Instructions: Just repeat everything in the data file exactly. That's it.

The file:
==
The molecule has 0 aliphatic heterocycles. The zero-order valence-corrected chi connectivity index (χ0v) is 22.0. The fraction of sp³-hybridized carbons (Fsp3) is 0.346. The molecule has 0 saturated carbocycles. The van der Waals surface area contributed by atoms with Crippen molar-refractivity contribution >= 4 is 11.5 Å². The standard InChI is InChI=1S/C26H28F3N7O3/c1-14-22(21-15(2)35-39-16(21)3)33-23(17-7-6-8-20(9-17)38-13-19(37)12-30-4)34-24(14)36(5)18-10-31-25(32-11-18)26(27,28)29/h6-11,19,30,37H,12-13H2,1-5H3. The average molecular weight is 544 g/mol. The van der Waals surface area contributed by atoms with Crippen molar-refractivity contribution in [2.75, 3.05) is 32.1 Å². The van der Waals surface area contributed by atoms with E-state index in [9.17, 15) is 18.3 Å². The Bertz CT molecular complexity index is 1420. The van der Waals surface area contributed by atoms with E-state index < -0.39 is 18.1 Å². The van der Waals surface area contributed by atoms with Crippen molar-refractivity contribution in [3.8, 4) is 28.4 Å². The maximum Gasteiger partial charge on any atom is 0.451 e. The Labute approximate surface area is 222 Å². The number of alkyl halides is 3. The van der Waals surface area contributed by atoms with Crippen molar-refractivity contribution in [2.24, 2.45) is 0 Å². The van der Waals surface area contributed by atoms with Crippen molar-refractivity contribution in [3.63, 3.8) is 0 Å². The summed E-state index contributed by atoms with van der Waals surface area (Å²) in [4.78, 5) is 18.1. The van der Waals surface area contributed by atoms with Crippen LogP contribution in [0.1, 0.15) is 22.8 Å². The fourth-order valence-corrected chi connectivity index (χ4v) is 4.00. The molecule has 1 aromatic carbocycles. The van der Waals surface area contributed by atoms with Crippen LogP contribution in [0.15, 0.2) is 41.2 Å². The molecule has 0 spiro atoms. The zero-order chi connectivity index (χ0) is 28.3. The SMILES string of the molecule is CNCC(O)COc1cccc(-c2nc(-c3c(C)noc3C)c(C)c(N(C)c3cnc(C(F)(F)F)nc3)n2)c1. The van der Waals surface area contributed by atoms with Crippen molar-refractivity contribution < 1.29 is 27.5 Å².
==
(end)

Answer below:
The molecule has 0 aliphatic heterocycles. The zero-order valence-corrected chi connectivity index (χ0v) is 22.0. The fraction of sp³-hybridized carbons (Fsp3) is 0.346. The molecule has 0 saturated carbocycles. The van der Waals surface area contributed by atoms with Crippen molar-refractivity contribution >= 4 is 11.5 Å². The standard InChI is InChI=1S/C26H28F3N7O3/c1-14-22(21-15(2)35-39-16(21)3)33-23(17-7-6-8-20(9-17)38-13-19(37)12-30-4)34-24(14)36(5)18-10-31-25(32-11-18)26(27,28)29/h6-11,19,30,37H,12-13H2,1-5H3. The average molecular weight is 544 g/mol. The van der Waals surface area contributed by atoms with Crippen molar-refractivity contribution in [2.75, 3.05) is 32.1 Å². The van der Waals surface area contributed by atoms with E-state index in [9.17, 15) is 18.3 Å². The Bertz CT molecular complexity index is 1420. The van der Waals surface area contributed by atoms with E-state index < -0.39 is 18.1 Å². The van der Waals surface area contributed by atoms with Crippen molar-refractivity contribution in [3.8, 4) is 28.4 Å². The maximum Gasteiger partial charge on any atom is 0.451 e. The Labute approximate surface area is 222 Å². The number of alkyl halides is 3. The van der Waals surface area contributed by atoms with Crippen molar-refractivity contribution in [2.24, 2.45) is 0 Å². The van der Waals surface area contributed by atoms with Crippen molar-refractivity contribution in [3.63, 3.8) is 0 Å². The summed E-state index contributed by atoms with van der Waals surface area (Å²) in [4.78, 5) is 18.1. The van der Waals surface area contributed by atoms with Crippen LogP contribution in [0.1, 0.15) is 22.8 Å². The fourth-order valence-corrected chi connectivity index (χ4v) is 4.00. The molecule has 1 aromatic carbocycles. The van der Waals surface area contributed by atoms with Crippen LogP contribution in [0.15, 0.2) is 41.2 Å². The molecule has 0 spiro atoms. The zero-order chi connectivity index (χ0) is 28.3. The SMILES string of the molecule is CNCC(O)COc1cccc(-c2nc(-c3c(C)noc3C)c(C)c(N(C)c3cnc(C(F)(F)F)nc3)n2)c1. The van der Waals surface area contributed by atoms with Crippen molar-refractivity contribution < 1.29 is 27.5 Å².